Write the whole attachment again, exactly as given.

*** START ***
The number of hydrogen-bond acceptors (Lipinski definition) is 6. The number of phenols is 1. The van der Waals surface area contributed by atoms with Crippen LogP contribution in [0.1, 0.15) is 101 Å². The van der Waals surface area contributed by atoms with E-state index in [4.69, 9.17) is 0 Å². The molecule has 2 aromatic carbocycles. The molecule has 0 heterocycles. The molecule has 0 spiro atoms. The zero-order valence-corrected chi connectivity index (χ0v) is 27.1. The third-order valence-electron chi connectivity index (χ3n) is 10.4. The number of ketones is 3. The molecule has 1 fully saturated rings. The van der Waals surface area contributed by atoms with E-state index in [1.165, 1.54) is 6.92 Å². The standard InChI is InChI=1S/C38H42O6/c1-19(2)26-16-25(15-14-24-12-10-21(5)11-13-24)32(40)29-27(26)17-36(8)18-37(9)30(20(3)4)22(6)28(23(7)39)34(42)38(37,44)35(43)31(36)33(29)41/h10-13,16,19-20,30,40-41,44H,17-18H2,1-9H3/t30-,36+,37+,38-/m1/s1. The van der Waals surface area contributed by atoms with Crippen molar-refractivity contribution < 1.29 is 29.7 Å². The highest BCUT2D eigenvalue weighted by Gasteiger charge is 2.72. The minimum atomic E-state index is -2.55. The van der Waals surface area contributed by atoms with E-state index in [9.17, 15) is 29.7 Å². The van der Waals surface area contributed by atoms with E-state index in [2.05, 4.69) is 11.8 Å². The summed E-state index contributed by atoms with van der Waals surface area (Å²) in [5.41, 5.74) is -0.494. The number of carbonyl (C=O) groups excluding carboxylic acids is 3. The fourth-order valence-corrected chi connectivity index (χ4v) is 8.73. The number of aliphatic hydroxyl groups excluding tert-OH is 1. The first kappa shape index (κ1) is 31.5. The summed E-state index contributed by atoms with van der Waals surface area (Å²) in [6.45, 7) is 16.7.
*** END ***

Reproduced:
The number of hydrogen-bond acceptors (Lipinski definition) is 6. The number of phenols is 1. The van der Waals surface area contributed by atoms with Crippen LogP contribution in [0.1, 0.15) is 101 Å². The van der Waals surface area contributed by atoms with E-state index in [4.69, 9.17) is 0 Å². The molecule has 2 aromatic carbocycles. The molecule has 0 heterocycles. The molecule has 0 spiro atoms. The zero-order valence-corrected chi connectivity index (χ0v) is 27.1. The third-order valence-electron chi connectivity index (χ3n) is 10.4. The number of ketones is 3. The molecule has 1 fully saturated rings. The van der Waals surface area contributed by atoms with E-state index in [1.165, 1.54) is 6.92 Å². The standard InChI is InChI=1S/C38H42O6/c1-19(2)26-16-25(15-14-24-12-10-21(5)11-13-24)32(40)29-27(26)17-36(8)18-37(9)30(20(3)4)22(6)28(23(7)39)34(42)38(37,44)35(43)31(36)33(29)41/h10-13,16,19-20,30,40-41,44H,17-18H2,1-9H3/t30-,36+,37+,38-/m1/s1. The van der Waals surface area contributed by atoms with Crippen molar-refractivity contribution < 1.29 is 29.7 Å². The highest BCUT2D eigenvalue weighted by Gasteiger charge is 2.72. The minimum atomic E-state index is -2.55. The van der Waals surface area contributed by atoms with E-state index in [9.17, 15) is 29.7 Å². The van der Waals surface area contributed by atoms with E-state index in [2.05, 4.69) is 11.8 Å². The summed E-state index contributed by atoms with van der Waals surface area (Å²) in [5.41, 5.74) is -0.494. The number of carbonyl (C=O) groups excluding carboxylic acids is 3. The fourth-order valence-corrected chi connectivity index (χ4v) is 8.73. The number of aliphatic hydroxyl groups excluding tert-OH is 1. The first kappa shape index (κ1) is 31.5. The summed E-state index contributed by atoms with van der Waals surface area (Å²) in [6.45, 7) is 16.7.